We do use in our platform engineer teams this information from these surveys to inform the platform roadmap. So we do see engineering platform and internal platforms as a way to improve developer experience as-- it should be self-service, so on and so forth, things that we've been talking about for a long time now. But one thing to note-- and this is more like behind the scenes of the Tech Radar-- is oh, even though productivity as a whole is a theme for this edition, you only have one blip? This is weird. Yeah, but we did discuss quite a while during the meeting about productivity and what we should be careful about, and what's the actual advice that we need to provide to people. And in fact, the DevEx framework, DX framework was proposed as a blip for techniques. But a general principle of the decorator is-- usually, we do prefer to go with specific tools and specific advice rather than the generic technique or generic principles that you may not know how to apply.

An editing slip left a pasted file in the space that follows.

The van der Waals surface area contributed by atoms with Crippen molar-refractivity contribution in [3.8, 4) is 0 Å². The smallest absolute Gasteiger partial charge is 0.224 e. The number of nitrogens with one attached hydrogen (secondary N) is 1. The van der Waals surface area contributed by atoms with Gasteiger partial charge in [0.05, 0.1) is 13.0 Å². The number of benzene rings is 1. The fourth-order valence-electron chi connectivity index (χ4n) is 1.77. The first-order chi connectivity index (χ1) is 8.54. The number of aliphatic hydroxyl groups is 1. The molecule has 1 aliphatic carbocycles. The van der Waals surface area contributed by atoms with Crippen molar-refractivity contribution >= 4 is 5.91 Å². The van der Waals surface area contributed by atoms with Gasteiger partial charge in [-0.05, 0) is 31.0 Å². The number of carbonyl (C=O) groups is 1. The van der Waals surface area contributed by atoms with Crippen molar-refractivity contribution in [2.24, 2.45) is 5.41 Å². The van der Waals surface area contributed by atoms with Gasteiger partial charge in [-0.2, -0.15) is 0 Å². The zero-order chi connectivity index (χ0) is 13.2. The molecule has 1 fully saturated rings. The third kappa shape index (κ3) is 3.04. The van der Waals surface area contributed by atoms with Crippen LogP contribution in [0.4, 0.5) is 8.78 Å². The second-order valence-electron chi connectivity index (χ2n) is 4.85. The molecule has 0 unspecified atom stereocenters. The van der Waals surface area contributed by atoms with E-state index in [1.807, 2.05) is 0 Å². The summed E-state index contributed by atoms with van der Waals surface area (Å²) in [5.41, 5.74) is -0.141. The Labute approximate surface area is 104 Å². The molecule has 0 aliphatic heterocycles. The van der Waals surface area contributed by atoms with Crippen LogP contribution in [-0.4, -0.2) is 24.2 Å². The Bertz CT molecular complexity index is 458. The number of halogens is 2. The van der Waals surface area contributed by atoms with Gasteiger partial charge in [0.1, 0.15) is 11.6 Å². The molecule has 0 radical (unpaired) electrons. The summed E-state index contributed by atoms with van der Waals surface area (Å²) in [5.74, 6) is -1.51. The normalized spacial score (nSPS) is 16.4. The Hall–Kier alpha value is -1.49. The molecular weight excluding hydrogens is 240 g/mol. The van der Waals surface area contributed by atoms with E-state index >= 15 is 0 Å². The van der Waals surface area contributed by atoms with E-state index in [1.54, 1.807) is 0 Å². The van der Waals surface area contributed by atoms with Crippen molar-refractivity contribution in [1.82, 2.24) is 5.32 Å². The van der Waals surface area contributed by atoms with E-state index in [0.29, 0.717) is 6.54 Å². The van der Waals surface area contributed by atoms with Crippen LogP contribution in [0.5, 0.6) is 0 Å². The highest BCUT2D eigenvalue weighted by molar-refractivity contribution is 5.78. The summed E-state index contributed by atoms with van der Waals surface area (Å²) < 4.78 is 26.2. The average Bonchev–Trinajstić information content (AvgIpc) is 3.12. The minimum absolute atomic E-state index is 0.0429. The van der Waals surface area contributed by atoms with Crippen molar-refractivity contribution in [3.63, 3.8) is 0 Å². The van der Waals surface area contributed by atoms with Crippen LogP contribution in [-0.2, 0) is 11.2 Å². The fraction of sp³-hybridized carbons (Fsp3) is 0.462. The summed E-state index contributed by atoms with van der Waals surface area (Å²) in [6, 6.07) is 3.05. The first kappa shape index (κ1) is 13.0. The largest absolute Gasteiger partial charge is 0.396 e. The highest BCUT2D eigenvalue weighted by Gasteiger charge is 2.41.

So this is one case of that. Neil will provide some counter examples of what I'm doing just because AI assisted tools. But I'll hand over to you, Neil, to talk about the too complex to blips and things that did not make to the final edition of the Radar because they were way too complex. - One last thing about the previous topic about productivity, I have skin in this game as well. So as Camilla was saying, we've been talking about this forever. I actually wrote a book about this in 2008 called The Productive Programmer. Our chief scientist, Martin Fowler,
wrote on his blog about measuring productivity in 2012. So we've been obsessed with this idea about productivity forever. I was lucky in that my productive programmer book-- I didn't talk about concrete metrics, but I did talk about things like flow.